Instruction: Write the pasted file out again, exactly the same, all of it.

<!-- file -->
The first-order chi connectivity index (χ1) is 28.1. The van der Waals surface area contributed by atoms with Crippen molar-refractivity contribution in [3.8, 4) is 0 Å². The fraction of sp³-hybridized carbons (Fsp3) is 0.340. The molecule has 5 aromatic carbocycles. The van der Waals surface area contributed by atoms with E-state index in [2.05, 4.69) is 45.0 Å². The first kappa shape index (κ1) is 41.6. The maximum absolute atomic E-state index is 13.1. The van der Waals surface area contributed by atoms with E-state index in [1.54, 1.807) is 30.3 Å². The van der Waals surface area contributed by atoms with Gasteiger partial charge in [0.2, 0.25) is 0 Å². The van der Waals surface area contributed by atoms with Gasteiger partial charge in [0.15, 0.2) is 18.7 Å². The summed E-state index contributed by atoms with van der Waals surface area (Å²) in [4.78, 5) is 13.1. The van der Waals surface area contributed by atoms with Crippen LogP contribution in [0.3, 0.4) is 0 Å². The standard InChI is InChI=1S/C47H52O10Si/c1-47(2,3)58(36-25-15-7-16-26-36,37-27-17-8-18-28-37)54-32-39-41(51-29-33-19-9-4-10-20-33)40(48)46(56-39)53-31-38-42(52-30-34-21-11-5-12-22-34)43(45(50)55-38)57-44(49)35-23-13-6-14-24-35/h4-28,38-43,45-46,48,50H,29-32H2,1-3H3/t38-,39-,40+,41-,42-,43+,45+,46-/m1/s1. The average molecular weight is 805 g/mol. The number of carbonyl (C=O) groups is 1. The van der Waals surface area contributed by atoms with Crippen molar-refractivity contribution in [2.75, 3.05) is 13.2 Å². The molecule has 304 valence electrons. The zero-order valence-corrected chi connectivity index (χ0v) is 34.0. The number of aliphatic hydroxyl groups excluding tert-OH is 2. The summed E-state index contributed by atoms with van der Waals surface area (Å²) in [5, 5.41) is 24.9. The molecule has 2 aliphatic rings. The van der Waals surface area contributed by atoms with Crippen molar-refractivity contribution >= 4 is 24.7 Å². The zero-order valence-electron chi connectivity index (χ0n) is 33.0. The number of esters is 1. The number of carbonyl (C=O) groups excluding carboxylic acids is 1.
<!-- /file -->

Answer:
The first-order chi connectivity index (χ1) is 28.1. The van der Waals surface area contributed by atoms with Crippen molar-refractivity contribution in [3.8, 4) is 0 Å². The fraction of sp³-hybridized carbons (Fsp3) is 0.340. The molecule has 5 aromatic carbocycles. The van der Waals surface area contributed by atoms with E-state index in [2.05, 4.69) is 45.0 Å². The first kappa shape index (κ1) is 41.6. The maximum absolute atomic E-state index is 13.1. The van der Waals surface area contributed by atoms with E-state index in [1.54, 1.807) is 30.3 Å². The van der Waals surface area contributed by atoms with Gasteiger partial charge in [0.2, 0.25) is 0 Å². The van der Waals surface area contributed by atoms with Gasteiger partial charge in [0.15, 0.2) is 18.7 Å². The summed E-state index contributed by atoms with van der Waals surface area (Å²) in [4.78, 5) is 13.1. The van der Waals surface area contributed by atoms with Crippen LogP contribution in [0.3, 0.4) is 0 Å². The standard InChI is InChI=1S/C47H52O10Si/c1-47(2,3)58(36-25-15-7-16-26-36,37-27-17-8-18-28-37)54-32-39-41(51-29-33-19-9-4-10-20-33)40(48)46(56-39)53-31-38-42(52-30-34-21-11-5-12-22-34)43(45(50)55-38)57-44(49)35-23-13-6-14-24-35/h4-28,38-43,45-46,48,50H,29-32H2,1-3H3/t38-,39-,40+,41-,42-,43+,45+,46-/m1/s1. The average molecular weight is 805 g/mol. The number of carbonyl (C=O) groups is 1. The van der Waals surface area contributed by atoms with Crippen molar-refractivity contribution in [2.75, 3.05) is 13.2 Å². The molecule has 304 valence electrons. The zero-order valence-corrected chi connectivity index (χ0v) is 34.0. The number of aliphatic hydroxyl groups excluding tert-OH is 2. The summed E-state index contributed by atoms with van der Waals surface area (Å²) in [5, 5.41) is 24.9. The molecule has 2 aliphatic rings. The van der Waals surface area contributed by atoms with Crippen molar-refractivity contribution >= 4 is 24.7 Å². The zero-order valence-electron chi connectivity index (χ0n) is 33.0. The number of esters is 1. The number of carbonyl (C=O) groups excluding carboxylic acids is 1.